Identity Crisis: Is Change Always a Good Thing?

After reading some literature about the importance of mission statements for museums, I got the impression that if a museum isn’t working well, its mission might have something to do with it.  Many of the mission statements of old were long, rambling things, both very specific and hopelessly generic at the same time. People are right to recommend taking a look at the mission every five years or so, not only to use it as the foundation for strategic planning but to determine whether it should be tweaked, or possibly rewritten altogether.  Your museum’s audience may have shifted since the 1930s, technology may have opened up new possibilities, or potential donors may have complained about ambiguity or antiquated notions.

However, during an interview with Dante Centauri, who has worked at many museums during his career, I received a caution: “You don’t want to change it too cavalierly.”  One should never lose sight of the fact that the mission statement is the foundation of a museum’s entire operation.  Not only does it tell others what your organization is and does, it guides the decisions of directors, boards, and individual employees.  If your collections, programs, or facilities no longer match up with the mission, it may be that the mission needs to be updated, but it may also mean that too few were using it as a reference to guide their actions.  If that’s the problem, changing the mission is only a temporary fix – the real solution is to take the mission seriously, throughout the organization.

Many museums are in the process of rethinking their mission.  I’m not saying it’s a bad idea to do so.  However, before you alter the DNA of your organization, make sure the change is necessary and beneficial.  Careful thought now can save you a great deal of confusion later on.

    This post was written by Chelsea Robertson using the following sources:

–Interview with Dante Centauri, Director of Creative Productions at the Great Lakes Science Center, September 22, 2011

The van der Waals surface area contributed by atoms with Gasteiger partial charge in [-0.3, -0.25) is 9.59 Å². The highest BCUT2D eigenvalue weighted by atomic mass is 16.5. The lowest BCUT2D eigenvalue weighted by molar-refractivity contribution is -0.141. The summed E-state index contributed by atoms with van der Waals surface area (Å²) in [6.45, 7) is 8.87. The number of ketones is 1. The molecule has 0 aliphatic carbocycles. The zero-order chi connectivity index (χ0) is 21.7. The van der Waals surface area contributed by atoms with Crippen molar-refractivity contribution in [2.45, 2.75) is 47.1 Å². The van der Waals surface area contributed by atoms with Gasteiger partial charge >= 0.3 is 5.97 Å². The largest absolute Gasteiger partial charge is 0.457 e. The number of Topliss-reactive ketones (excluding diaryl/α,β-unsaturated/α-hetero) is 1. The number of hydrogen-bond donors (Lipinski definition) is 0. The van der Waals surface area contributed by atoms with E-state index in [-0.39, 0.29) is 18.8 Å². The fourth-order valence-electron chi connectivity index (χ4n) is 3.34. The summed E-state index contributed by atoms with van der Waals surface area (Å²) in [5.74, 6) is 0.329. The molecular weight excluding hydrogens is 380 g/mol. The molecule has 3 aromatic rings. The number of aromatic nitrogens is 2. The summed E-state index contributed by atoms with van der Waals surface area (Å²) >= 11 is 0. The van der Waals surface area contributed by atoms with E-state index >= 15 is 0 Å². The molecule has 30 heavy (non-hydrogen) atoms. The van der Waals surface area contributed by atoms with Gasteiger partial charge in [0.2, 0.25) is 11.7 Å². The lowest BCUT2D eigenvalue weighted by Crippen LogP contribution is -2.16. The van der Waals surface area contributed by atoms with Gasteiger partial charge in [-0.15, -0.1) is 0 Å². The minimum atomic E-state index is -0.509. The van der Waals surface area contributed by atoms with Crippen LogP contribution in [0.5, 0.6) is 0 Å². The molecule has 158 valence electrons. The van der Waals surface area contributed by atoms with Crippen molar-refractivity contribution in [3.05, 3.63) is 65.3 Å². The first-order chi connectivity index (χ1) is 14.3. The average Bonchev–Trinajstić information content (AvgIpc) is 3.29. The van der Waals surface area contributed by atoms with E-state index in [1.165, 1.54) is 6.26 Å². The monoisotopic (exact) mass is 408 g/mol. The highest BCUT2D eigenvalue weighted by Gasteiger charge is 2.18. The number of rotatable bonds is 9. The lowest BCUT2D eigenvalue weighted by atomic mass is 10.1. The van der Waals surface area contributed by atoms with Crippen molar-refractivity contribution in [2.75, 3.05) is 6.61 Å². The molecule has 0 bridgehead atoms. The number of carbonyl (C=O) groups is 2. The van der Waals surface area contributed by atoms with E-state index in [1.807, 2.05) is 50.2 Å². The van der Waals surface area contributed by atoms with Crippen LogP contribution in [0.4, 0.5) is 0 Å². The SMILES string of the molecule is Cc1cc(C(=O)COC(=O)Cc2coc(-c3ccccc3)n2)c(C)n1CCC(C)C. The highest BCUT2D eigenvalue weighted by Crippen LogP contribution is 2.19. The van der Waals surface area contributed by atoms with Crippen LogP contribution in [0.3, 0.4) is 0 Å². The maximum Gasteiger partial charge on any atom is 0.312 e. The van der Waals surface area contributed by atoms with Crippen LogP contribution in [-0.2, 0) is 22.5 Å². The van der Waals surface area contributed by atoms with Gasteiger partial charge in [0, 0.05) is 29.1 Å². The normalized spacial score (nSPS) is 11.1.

National Standards and Best Practices for U.S. Museums, from the American Association of Museums, 2008
Running a Museum: A Practical Handbook, from the International Council of Museums, 2004
The Importance of Mission in Guiding Museum Practice, edited by Joan Baldwin and Anne Ackerson, 2003


About robecr15

I am a graduate student in Museum Studies through the Cooperstown Graduate Program. I have just begun my graduate education, but I hope to learn a great deal about the skills needed in the professional museum world. As of now, my intended focus is in subsistence gardening and public programs about food.
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7 Responses to Identity Crisis: Is Change Always a Good Thing?

  1. Lisa Craig Brisson says:

    Thanks for an interesting post. I was struck by the words: ” the real solution is to take the mission seriously, throughout the organization.”
    I can think of several examples of new leadership in museums that have immediately begun to look at the mission statement as a place to craft change. Yet if the mission is not central to the institution in the first place, that change remains superficial as well.
    I would love to hear of examples, if they exist, of institutions that have first looked at how their mission statements are used BEFORE they begin to change them. It is my expectation that a well-functioning organization that goes through this process will end up with a new mission statement that is central to their efforts.

  2. Tobi Voigt says:

    I have an interesting case study to put forth:

    The Detroit Science Center recently closed its doors due to financial problems. According to today’s article, it needs $5 million to reopen. Now, I am not “in the know” as to all the decisions that led to this hardship, but based on what I know about them, I’d say it can all be boiled down to straying from mission. It is a science center that opened a mulit-million dollar exhibit design firm, constantly installs “blockbuster” exhibits that have nothing to do with science, took on Detroit’s failing children’s museum, built a multi-million dollar expansion, and started a charter middle school. And their science exhibits? Many have been around since I used to visit as a child in the 1980s.